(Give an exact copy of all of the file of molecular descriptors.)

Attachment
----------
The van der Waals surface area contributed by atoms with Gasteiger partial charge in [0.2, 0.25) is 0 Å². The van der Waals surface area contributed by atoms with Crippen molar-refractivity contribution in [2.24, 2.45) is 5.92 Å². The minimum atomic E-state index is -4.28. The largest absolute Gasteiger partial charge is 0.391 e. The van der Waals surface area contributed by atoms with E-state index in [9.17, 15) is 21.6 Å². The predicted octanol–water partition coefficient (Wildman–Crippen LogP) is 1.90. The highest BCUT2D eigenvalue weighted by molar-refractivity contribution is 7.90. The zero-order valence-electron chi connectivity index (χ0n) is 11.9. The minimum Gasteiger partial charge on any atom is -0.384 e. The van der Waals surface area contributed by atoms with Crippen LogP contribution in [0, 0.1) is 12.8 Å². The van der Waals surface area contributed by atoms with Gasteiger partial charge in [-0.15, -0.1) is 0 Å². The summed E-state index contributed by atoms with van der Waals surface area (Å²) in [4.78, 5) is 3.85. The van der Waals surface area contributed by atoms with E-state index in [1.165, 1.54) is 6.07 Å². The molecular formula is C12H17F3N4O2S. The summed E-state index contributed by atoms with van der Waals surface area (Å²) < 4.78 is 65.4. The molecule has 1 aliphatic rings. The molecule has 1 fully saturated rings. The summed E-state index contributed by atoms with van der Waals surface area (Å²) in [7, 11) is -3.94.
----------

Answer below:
The van der Waals surface area contributed by atoms with Gasteiger partial charge in [0.2, 0.25) is 0 Å². The van der Waals surface area contributed by atoms with Crippen molar-refractivity contribution in [2.24, 2.45) is 5.92 Å². The minimum atomic E-state index is -4.28. The largest absolute Gasteiger partial charge is 0.391 e. The van der Waals surface area contributed by atoms with E-state index in [9.17, 15) is 21.6 Å². The predicted octanol–water partition coefficient (Wildman–Crippen LogP) is 1.90. The highest BCUT2D eigenvalue weighted by molar-refractivity contribution is 7.90. The zero-order valence-electron chi connectivity index (χ0n) is 11.9. The minimum Gasteiger partial charge on any atom is -0.384 e. The van der Waals surface area contributed by atoms with Crippen LogP contribution in [0, 0.1) is 12.8 Å². The van der Waals surface area contributed by atoms with Gasteiger partial charge in [-0.15, -0.1) is 0 Å². The summed E-state index contributed by atoms with van der Waals surface area (Å²) in [4.78, 5) is 3.85. The van der Waals surface area contributed by atoms with E-state index in [1.165, 1.54) is 6.07 Å². The molecular formula is C12H17F3N4O2S. The summed E-state index contributed by atoms with van der Waals surface area (Å²) < 4.78 is 65.4. The molecule has 1 aliphatic rings. The molecule has 1 fully saturated rings. The summed E-state index contributed by atoms with van der Waals surface area (Å²) in [7, 11) is -3.94.